Published Sep 10. 2004 - 13 years ago
Updated or edited Sep 29. 2015

Fly Tying To-Do Lists

Does anyone else keep one?

I do very little fly tying during the fishing season. As soon as the weather turns nice, there are more chores to do around the house, and the kids have more activities going on, plus I'm actually out fishing when I have the chance, so there is precious little time leftover to sit in front of a vise. Come May, I'm at the mercy of whatever inventory of flies I've accumulated over the winter.

During the fishing season, if I find myself in a situation where I don't have an appropriate fly, I'll make a mental note then scratch down something on paper when I get home. Most recently, it was to add a variety of olive emergers for the late spring hatches on the Beaverkill, as I got skunked one time this year when fish were actively rising and I didn't have a thing that interested them. A friend with a little foam posted emerger had better luck, so you can guess what's at the top of that list.

I also scratch notes for flies I find in magazines or online, or in other people's fly boxes, that I should carry next year. A little brown beetle with a bit of hi-viz, for example, to match what I got from a friend when he cleaned my clock on the upper Willowemoc one afternoon.

By the end of the season, I've got a pretty good list of flies that I "need" to tie over the winter for the next season. To that I add flies that need to be restocked after a season's fishing (which, this year, isn't much since I didn't fish that often).

At the moment, my winter tying to-do list looks something like this:

  • A few hatch matching "paraduns" in the Oliver Edwards style. These are nothing but simple parachute duns w/ microfibbet tails, but I'll follow his tying procedures to see how I like it.
  • Parachute Hare's Ears. Only got a couple left.
  • Olive Emergers. Mountain Pool on the Beaverkill in June. Gotta have some. Might as well add a few Hendrickson emergers while I'm at it.
  • Hi-Vis beetle for the upper Willowemoc. Still got the sample I shamelessly stole from Richard after he demonstrated in no uncertain terms how effective a fly it was.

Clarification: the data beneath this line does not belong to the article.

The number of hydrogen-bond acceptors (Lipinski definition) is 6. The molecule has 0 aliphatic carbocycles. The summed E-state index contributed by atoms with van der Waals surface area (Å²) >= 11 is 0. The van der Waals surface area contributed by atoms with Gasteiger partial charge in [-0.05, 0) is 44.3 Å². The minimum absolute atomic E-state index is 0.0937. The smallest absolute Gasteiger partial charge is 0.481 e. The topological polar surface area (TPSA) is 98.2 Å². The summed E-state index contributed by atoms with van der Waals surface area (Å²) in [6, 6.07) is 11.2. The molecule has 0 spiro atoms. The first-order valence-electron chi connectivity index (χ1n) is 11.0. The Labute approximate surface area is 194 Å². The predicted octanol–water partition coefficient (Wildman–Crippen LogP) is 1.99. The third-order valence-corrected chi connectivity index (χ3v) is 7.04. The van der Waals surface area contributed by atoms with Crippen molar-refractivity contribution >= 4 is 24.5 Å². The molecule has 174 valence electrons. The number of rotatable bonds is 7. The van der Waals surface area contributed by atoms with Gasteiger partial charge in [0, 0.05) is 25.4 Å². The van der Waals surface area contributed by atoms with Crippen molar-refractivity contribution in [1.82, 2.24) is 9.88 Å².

• Tricos. My latest fetish. I missed the trico hatch this year, but it is on my "must do" list for next year. It's no co-incidence that I got a copy of Ed Engle's book on small flies, as well as "Tricos" by Miller. Duns and spinners and the whole lot. Might even get a box special for 'em. Also got a 2wt blank resting in the corner just for that purpose.
  • Ollie's Baetis nymph. Hey - I got the flexibody. Might as well use it.
That pretty much covers all the "must tie" flies. Here's the big list, which would yield some very stuffed fly boxes, and a very heavy vest, should I ever come close to finishing:
  • Hi Vis Parachute (getting low but not critical)
  • Coffin Fly (just in case)
  • Green Drake Dun (wishful thinking)
  • Smaller LA Ants (experimental)
  • Mr. Rapidan (can you say Rondout Creek?)
  • X-Caddis (it's all about the shuck)
  • Royal Wulff (almost out of 'em)
  • March Brown (one of the loveliest of 'em all)
  • Gray Fox (gotta love the name)
  • Czech Nymphs (one more try)
  • Ammonite Nymphs (easy to tie, so cool looking)
  • Copper Johns, black, red (already got others)
  • Black Stonefly (this should probably be on the must list)
  • Stalcup Flies (wait till his caddis book comes out. Oh my)
  • RS2, WD-40 (both inspired by Engler's book)
  • Gold Ribbed Hare's Ear nymph (classic non bead version).
Phew. That's a long list. Might take more than one winter.

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